When living with dementia it is important that each person maintains a connection with those around them. A great way to do this is to create a memory box. This will help you enjoy the present by exploring meaningful objects that reflect memorable aspects of your lives. It is also a good starting point to creating yours and your loved one’s life stories (watch this space).
- Write out a timeline of you and your loved one’s lives from birth to present day.
- Include significant information in your lives such a dates, people and places and key moments which can include first job, university, marriage, birth of children etc. Then you can add in themes such as holidays, hobbies, sporting achievements, life in your local community etc.
- Remember memories and emotions are connected and people living with dementia can often remember the emotions associated with aspects of life more than the facts. Make sure you focus on positive memories while being mindful of yours and their possible painful memories that may come to the fore.
- Find a box or basket (or you may want to make up a few that hold different objects that reflect different aspects of your lives e.g. a suitcase full of holiday memorabilia may help and/or a box of gardening objects such as seed packets, trugs, dibbers).
- Gather props – you will probably find most things around your home, involve your loved one in collecting interesting objects. Think about sensory props such as an oily rag for a car enthusiast to go with tools and maps or the smell of sun cream lotion to go with sand and shells.
- Use the box(es) to help stimulate and engage your loved one and leave them in key places in your home.
- Involve friends, family, befrienders and/or caregivers, allowing the contents of the box(es) to help spark conversations and help your loved one living with dementia feel connected with others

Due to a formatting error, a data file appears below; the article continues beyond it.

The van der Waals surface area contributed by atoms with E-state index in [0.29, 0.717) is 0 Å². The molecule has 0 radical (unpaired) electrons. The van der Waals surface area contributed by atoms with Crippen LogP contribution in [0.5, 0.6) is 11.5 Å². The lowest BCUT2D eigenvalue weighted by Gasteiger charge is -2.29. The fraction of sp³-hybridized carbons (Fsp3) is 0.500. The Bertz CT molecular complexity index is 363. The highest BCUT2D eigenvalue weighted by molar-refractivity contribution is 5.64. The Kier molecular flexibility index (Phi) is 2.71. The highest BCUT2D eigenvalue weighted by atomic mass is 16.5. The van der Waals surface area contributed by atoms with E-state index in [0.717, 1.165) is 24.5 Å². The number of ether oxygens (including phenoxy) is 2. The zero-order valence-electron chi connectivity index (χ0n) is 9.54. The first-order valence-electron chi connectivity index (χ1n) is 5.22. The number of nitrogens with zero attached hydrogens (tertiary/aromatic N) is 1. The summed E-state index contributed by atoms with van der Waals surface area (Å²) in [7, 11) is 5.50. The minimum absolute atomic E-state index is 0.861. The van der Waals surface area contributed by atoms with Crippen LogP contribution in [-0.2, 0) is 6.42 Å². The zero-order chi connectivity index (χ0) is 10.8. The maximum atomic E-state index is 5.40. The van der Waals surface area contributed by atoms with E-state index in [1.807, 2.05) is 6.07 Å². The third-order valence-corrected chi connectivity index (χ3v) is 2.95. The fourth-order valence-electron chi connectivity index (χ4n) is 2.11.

Other examples of memory boxes can include:
- Wedding memorabilia
- Stationary and office props
- Buttons, wool and textiles
- Gardening equipment
- DIY (be mindful of any possible sharp objects)
You may wish to have smaller boxes dotted around the home and the garden (but don’t clutter) that may help towards keeping your care partner interested and engaged in a meaningful activity. Don’t forget it is not just about past memories, you may also wish to gather objects together that hold a meaning in the present day. Why not bring together Christmas memorabilia?
Watch this space for more information on understanding how dementia can affect you or your loved one and how to overcome some of the difficulties you may be experiencing. Finding the Light in Dementia: A Guide for Families, Friends and Caregivers gives valuable tips and suggestions on how to overcome some of the difficulties you may be experiencing. Publication in January 2018.
Jane M. Mullins is a dementia nurse consultant who has devoted over 25 years to the study and practice of dementia care. Through listening to and supporting people and their families during their diagnosis in memory clinics, caring for them in hospital and in care homes, she has helped throughout all of the stages of their condition.
Jane has uncovered certain common features that may help caregivers and the people they care for find better ways of coping. Her practice experience is backed up by expert knowledge gained from attending conferences, continuing education, lecturing and keeping up to date with research, as well as studying for her Ph.D.